Step 11: Speak Calmly and Modestly We should train our tongue so that the words we speak are foremost, pleasing to God and never
Step 12: Everlasting Humility and Meekness We should strive to live our lives, day and night, by bearing whatever problems or adversities we are experiencing thereby allowing God’s kindness and gentleness to shine through us.
Cardinal Rafael Merry del Val was Secretary of State to Pope St. Pius X. He wrote the famous Litany of Humility which can be found at this link. We might pray that more people embrace the gift of humility. We certainly need more of it.
There is still controversy surrounding Pope Pius XII and his perceived indifference to the crimes the Nazis were committing during World War II. The Pope was constantly bombarded with pleas for help on behalf of the Jews but, as head of the Vatican state, had to feign neutrality. However, his apparent lack of action was a ruse, and the Holy Father was more than willing to take the abuse that came with it.
In 1940 the papal secretary of state was asked to intercede to keep Jews in Spain from being deported to Germany. A similar request was made for Jews in Lithuania. Even the Assistant Chief of the U.S. delegation to the Vatican, Harold Tittman, asked the Pope to condemn the atrocities. The Vatican claimed “neutrality” suggesting that Catholics in German-held lands might be affected. The papacy did nothing, or so it seemed.
Behind the scenes, Pope Pius XII sheltered a small number of Jews and asked select friends to see if they might find ways to help the Jews. Of course, there was his low-profile, secret weapon, Father Giovanni Ferrofino.
Father Giovanni’s mission came directly from Pope Pius XII. He had orders that sent him first to the Portuguese president asking him to grant visas for Jews seeking refuge in his country. Then he was sent to the Dominican Republic where twice a year he asked for 800 visas for Jews to travel from Portugal to the island nation.
They communicated via double-encrypted messages which Father Giovanni would have to decode. Then he would travel for two days with the Papal Nuncio, Archbishop Maurilio Silvani, so the request could be delivered by hand directly to the Dominican leader, General Raphael Trujillo.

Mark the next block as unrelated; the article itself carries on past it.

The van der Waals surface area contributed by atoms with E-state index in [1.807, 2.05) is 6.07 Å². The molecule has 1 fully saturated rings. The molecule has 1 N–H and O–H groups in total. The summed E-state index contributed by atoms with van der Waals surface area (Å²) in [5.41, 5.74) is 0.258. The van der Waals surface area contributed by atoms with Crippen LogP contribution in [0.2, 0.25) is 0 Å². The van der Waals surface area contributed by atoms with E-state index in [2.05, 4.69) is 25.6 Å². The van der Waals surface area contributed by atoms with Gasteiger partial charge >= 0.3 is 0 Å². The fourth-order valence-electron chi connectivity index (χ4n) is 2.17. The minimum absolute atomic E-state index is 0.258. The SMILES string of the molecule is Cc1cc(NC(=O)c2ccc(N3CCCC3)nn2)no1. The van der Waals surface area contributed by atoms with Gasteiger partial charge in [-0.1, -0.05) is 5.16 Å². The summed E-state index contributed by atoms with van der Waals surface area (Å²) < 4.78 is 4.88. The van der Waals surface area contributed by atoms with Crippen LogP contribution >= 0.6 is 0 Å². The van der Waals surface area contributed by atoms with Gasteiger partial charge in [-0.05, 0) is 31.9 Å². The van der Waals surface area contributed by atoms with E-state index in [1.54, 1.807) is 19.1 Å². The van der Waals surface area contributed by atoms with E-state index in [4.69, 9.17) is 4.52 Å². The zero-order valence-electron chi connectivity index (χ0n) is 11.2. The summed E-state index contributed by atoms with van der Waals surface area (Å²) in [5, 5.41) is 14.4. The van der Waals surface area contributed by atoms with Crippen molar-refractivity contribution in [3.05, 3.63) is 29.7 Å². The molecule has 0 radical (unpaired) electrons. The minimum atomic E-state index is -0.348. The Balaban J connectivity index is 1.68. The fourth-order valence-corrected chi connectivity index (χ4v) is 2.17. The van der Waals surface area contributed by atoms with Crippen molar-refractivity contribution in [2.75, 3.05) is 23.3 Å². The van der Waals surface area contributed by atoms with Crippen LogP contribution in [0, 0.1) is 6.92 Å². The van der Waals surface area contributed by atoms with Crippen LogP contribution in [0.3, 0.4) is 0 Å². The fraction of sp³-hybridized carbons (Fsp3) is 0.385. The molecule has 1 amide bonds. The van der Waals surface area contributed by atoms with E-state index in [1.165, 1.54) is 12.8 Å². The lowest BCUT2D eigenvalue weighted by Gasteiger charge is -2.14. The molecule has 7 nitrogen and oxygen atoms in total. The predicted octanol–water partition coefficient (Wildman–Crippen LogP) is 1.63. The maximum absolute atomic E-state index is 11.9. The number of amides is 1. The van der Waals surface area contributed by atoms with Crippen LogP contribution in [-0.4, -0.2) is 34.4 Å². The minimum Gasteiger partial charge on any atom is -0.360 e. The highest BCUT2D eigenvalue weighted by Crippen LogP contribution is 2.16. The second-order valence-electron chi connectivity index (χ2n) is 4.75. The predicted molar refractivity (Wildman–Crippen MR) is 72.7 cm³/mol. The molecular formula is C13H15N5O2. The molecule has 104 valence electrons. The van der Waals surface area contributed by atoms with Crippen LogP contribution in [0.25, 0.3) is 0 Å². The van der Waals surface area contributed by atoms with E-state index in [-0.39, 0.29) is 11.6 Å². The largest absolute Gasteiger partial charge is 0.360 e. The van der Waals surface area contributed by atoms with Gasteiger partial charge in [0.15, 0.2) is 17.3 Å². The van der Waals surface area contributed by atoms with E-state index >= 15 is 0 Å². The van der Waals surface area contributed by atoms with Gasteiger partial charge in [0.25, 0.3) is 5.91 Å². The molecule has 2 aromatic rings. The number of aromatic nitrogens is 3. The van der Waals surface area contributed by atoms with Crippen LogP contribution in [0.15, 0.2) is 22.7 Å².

Most of these refugees would eventually travel from the Dominican Republic to other countries finding final refuge in the United States, Canada, Cuba, and Mexico.
These clandestine operations took place from 1939 thru 1945. During that time over 10,000 Jews were saved from the Holocaust. Pope Pius XII was the mastermind behind the operation. However, the mission could never have been accomplished without Giovanni Ferrofino.
On November 28, 1961, Giovanni Ferrofino was consecrated as the Titular Archbishop of Zenopolis (an ancient Roman city) and then appointed Apostolic Nuncio to Ecuador, a position he resigned from in 1970.
In 2010, The Yad Vashem Holocaust Memorial in Jerusalem honored Archbishop Ferrofino for his help in saving so many Jews during the Holocaust. He was declared “Righteous Among Nations.”
Archbishop Ferrofino died on December 20, 2010. He was 98 years old. He is counted among the many unsung heroes of World War II.
They called him Brother “Fix-it” and his religious name was Brother Leo. He loved the poor and joined the order of the De La Salle Christian Brothers so that he could mentor, help, comfort, teach, and protect the poorest of God’s children. In 1982, while serving the downtrodden in Guatemala, he was gunned down by three masked men. Pope Francis has issued a decree of martyrdom for Brother James Miller, and henceforth he will be called Blessed.
James Miller was born in Stevens Point, Wisconsin, in 1944. It was a premature birth, and baby James weighed in at under four pounds. James defied the medical science of the 1940s. He survived and grew into a six-foot-two-inch, 220-pound man.
James attended Pacelli High School in Stevens Point which was run by the De La Salle Christian Brothers. Impressed with his teachers he graduated and entered St. Mary’s University in Winona, Minnesota. St. Mary’s was also run by the De La Salle Brothers and in 1962 he entered the order as a postulant (candidate). Upon finishing his novitiate (training period) he donned the habit and took the name of Leo William. In due time, he did as many religious were doing and went back to using his baptismal name; he became Brother James Miller.
Brother James began his career as a teacher in Cretin High School where he taught Spanish and English plus religion. He was also the football coach and was so adept at maintaining and repairing equipment, including plumbing and electrical problems, that he became known as “Brother Fix-It.”